May 312021
 

Recommended for fans of: Esoteric, Drown, The Ruins of Beverast

As I’ve been enjoying so much music from Russia lately I thought it made sense to keep to that theme by dedicating this month’s edition of The Synn Report to the dense, doom-laden discography of Abysskvlt.

A word of warning, however, the band’s three albums – the most recent of which was released just a few weeks ago – are definitely not for the faint of heart (or those with a short attention span), as each one clocks in at well over an hour in length.

Not only that, but while each record delivers a spine-tingling, soul-crushing, at times almost asphyxiatingly atmospheric, blend of monstrous, funereal heaviness and bitter, blackened melancholy (along with an undercurrent of eerie ambience reminiscent of sinisterly cinematic artists like Lustmord and Treha Sektori), there’s also an even deeper level of mystery underlying the band’s work, which was conceived as a way to explore Tibetan spiritual culture (particularly the pre-Buddhist tradition of Bön) through the use of traditional Tibetan instruments as well as the incorporation of lyrics frequently written and performed in Tibetan or Shangshung.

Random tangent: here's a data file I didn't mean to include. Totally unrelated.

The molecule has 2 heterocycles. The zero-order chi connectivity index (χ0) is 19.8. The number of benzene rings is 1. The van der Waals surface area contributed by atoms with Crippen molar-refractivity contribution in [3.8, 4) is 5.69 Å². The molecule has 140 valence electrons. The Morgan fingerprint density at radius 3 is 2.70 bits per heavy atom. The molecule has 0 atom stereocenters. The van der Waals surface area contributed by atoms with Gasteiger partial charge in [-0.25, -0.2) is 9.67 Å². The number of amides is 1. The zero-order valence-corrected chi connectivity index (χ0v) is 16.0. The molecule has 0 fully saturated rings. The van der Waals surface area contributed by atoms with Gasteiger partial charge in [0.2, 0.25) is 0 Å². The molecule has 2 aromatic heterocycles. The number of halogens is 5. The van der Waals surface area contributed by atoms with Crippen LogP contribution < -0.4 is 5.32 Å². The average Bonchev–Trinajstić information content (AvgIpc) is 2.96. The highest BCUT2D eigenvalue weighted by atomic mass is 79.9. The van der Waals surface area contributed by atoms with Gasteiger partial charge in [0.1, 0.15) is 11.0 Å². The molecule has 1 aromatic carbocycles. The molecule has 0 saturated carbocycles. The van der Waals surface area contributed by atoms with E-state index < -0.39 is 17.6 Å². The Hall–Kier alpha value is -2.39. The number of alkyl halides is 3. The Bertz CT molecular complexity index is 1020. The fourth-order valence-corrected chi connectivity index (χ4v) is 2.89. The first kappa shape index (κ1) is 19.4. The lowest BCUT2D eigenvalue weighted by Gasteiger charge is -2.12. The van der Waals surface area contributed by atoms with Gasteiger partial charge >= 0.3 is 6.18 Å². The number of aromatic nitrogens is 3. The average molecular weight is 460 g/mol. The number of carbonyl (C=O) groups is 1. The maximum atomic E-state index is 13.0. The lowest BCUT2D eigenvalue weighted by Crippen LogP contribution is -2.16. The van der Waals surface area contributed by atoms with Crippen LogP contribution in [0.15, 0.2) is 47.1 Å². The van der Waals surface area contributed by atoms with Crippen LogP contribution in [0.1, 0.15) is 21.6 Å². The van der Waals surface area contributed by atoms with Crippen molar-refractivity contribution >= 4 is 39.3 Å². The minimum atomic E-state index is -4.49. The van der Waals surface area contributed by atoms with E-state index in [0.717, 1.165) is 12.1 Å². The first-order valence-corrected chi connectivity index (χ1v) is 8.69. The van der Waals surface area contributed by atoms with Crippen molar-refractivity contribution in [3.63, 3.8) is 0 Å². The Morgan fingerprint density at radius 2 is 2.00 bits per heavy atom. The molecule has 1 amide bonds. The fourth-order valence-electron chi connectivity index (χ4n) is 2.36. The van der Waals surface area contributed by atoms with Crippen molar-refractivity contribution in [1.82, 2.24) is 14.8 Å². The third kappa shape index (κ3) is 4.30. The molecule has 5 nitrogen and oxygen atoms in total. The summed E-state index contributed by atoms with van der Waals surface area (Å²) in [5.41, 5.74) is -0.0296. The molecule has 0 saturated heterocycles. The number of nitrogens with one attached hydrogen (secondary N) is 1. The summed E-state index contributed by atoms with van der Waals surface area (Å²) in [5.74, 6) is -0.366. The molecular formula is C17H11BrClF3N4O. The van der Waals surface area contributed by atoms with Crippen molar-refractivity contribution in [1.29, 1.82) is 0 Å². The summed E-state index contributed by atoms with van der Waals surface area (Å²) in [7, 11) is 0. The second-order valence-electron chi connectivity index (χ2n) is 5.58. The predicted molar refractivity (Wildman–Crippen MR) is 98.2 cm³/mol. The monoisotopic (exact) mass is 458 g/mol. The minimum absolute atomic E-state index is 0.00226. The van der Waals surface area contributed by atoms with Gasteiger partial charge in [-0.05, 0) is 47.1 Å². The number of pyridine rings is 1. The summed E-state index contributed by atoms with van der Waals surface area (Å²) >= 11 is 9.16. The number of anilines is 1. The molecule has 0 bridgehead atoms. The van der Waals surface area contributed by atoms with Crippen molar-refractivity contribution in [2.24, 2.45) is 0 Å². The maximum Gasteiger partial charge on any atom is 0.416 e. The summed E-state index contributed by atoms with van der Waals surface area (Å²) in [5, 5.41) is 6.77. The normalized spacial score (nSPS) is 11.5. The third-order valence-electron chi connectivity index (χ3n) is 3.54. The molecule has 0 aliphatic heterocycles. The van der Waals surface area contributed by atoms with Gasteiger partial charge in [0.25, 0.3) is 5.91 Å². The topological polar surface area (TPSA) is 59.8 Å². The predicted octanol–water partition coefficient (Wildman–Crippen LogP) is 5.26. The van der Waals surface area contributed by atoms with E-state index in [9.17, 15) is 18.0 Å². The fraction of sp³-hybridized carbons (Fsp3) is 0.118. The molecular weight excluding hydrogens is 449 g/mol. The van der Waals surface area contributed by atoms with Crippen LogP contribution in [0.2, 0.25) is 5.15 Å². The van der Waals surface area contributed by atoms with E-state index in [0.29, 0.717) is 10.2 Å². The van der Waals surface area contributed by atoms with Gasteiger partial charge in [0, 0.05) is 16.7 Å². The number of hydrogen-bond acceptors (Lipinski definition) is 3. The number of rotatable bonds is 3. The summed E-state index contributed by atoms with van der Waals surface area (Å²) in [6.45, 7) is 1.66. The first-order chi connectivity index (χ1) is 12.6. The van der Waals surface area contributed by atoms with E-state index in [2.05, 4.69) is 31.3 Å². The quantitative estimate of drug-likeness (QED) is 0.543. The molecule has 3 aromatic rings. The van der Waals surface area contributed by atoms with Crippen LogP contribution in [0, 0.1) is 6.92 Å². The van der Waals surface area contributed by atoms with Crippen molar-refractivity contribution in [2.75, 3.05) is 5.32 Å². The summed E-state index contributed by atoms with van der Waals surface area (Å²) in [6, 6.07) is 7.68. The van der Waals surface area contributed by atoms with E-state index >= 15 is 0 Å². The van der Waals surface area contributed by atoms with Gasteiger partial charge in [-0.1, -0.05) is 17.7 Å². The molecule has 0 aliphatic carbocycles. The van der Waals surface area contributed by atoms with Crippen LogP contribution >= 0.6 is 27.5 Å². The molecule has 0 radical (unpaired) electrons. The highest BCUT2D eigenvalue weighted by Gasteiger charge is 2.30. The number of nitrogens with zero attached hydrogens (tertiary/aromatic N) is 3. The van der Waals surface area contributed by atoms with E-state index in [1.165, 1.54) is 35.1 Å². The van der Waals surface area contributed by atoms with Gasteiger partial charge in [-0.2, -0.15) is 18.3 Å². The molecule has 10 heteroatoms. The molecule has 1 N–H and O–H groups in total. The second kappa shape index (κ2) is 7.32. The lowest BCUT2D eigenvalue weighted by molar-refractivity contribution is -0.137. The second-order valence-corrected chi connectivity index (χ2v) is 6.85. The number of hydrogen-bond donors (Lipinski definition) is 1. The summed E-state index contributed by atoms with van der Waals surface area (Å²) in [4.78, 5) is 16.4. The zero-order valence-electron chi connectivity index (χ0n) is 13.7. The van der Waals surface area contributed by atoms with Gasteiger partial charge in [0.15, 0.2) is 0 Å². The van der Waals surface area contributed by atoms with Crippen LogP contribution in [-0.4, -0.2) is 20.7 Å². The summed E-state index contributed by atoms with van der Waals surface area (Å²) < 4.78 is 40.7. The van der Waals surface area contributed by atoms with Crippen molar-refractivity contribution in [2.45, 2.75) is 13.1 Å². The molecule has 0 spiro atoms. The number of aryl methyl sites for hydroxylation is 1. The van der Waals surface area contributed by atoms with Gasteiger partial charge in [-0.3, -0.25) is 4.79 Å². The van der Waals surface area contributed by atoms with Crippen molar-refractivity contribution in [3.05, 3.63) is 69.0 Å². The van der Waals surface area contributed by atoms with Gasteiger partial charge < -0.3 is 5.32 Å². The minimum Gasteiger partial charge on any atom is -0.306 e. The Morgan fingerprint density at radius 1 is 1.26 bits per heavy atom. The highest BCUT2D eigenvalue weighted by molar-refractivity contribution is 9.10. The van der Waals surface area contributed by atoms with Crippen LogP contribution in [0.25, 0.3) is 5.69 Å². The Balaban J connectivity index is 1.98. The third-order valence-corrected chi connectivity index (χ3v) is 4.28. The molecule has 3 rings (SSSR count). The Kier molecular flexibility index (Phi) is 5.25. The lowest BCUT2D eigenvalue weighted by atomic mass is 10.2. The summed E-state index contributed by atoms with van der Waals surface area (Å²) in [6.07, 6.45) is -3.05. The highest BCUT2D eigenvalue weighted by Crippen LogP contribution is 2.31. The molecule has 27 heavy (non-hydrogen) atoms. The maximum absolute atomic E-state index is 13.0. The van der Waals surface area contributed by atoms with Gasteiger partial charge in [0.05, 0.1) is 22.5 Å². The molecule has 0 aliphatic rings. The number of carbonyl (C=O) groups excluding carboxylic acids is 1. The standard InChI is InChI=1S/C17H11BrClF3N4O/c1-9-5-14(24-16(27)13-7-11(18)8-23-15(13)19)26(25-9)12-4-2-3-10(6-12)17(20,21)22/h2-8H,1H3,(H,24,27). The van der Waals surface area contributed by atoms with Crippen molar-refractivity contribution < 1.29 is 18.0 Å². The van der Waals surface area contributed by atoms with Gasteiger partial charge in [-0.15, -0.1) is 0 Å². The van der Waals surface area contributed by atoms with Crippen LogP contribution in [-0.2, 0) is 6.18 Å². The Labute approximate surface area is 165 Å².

As you might have gathered then, each of the group’s albums is best experienced as a complete whole, rather than as a simple selection of tracks, so your best bet is to set aside a big block of time – trust me, you’ll need it – and maybe have someone come to check on you every seventy minutes or so, because you’re about to go on one hell of a journey.

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Apr 302021
 

(The April 2021 edition of THE SYNN REPORT is all about the soul-destroying discography of Swiss/German Black Metal collective ColdCell)

Recommended for fans of: Schammasch, Panzerfaust, Blaze of Perdition

Let me be honest with you, if I ever actually stopped to think about what it takes to actually put together each new edition of The Synn Report (which is now on its 133rd edition, and shows no signs of stopping any time too) I’d probably have long since collapsed into a gibbering wreck.

After all, we’re talking about a full, in-depth (or, at least, relatively in-depth) round up of a different band’s entire discography every month, complete with embedded album streams and helpful references/recommendations/comparisons, all of which I usually leave right up until the last minute because I’m an idiot who is incapable of learning from his mistakes or planning ahead.